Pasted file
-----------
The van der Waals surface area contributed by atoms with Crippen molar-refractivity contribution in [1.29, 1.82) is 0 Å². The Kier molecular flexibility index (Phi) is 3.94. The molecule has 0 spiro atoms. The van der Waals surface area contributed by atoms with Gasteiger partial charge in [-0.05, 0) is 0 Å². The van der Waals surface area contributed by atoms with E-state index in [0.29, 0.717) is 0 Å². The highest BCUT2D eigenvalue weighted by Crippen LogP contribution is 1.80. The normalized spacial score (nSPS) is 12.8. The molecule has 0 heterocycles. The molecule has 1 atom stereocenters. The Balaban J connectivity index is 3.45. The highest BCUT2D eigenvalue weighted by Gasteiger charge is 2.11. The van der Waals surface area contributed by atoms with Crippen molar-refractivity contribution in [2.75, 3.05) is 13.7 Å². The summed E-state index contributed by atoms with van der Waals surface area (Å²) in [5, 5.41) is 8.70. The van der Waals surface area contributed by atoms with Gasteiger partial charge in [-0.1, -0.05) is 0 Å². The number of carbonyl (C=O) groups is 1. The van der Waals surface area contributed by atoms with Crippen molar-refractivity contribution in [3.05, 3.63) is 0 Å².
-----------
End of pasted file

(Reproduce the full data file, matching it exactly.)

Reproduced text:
The van der Waals surface area contributed by atoms with Crippen molar-refractivity contribution in [1.29, 1.82) is 0 Å². The Kier molecular flexibility index (Phi) is 3.94. The molecule has 0 spiro atoms. The van der Waals surface area contributed by atoms with Gasteiger partial charge in [-0.05, 0) is 0 Å². The van der Waals surface area contributed by atoms with E-state index in [0.29, 0.717) is 0 Å². The highest BCUT2D eigenvalue weighted by Crippen LogP contribution is 1.80. The normalized spacial score (nSPS) is 12.8. The molecule has 0 heterocycles. The molecule has 1 atom stereocenters. The Balaban J connectivity index is 3.45. The highest BCUT2D eigenvalue weighted by Gasteiger charge is 2.11. The van der Waals surface area contributed by atoms with Crippen molar-refractivity contribution in [2.75, 3.05) is 13.7 Å². The summed E-state index contributed by atoms with van der Waals surface area (Å²) in [5, 5.41) is 8.70. The van der Waals surface area contributed by atoms with Gasteiger partial charge in [-0.1, -0.05) is 0 Å². The number of carbonyl (C=O) groups is 1. The van der Waals surface area contributed by atoms with Crippen molar-refractivity contribution in [3.05, 3.63) is 0 Å².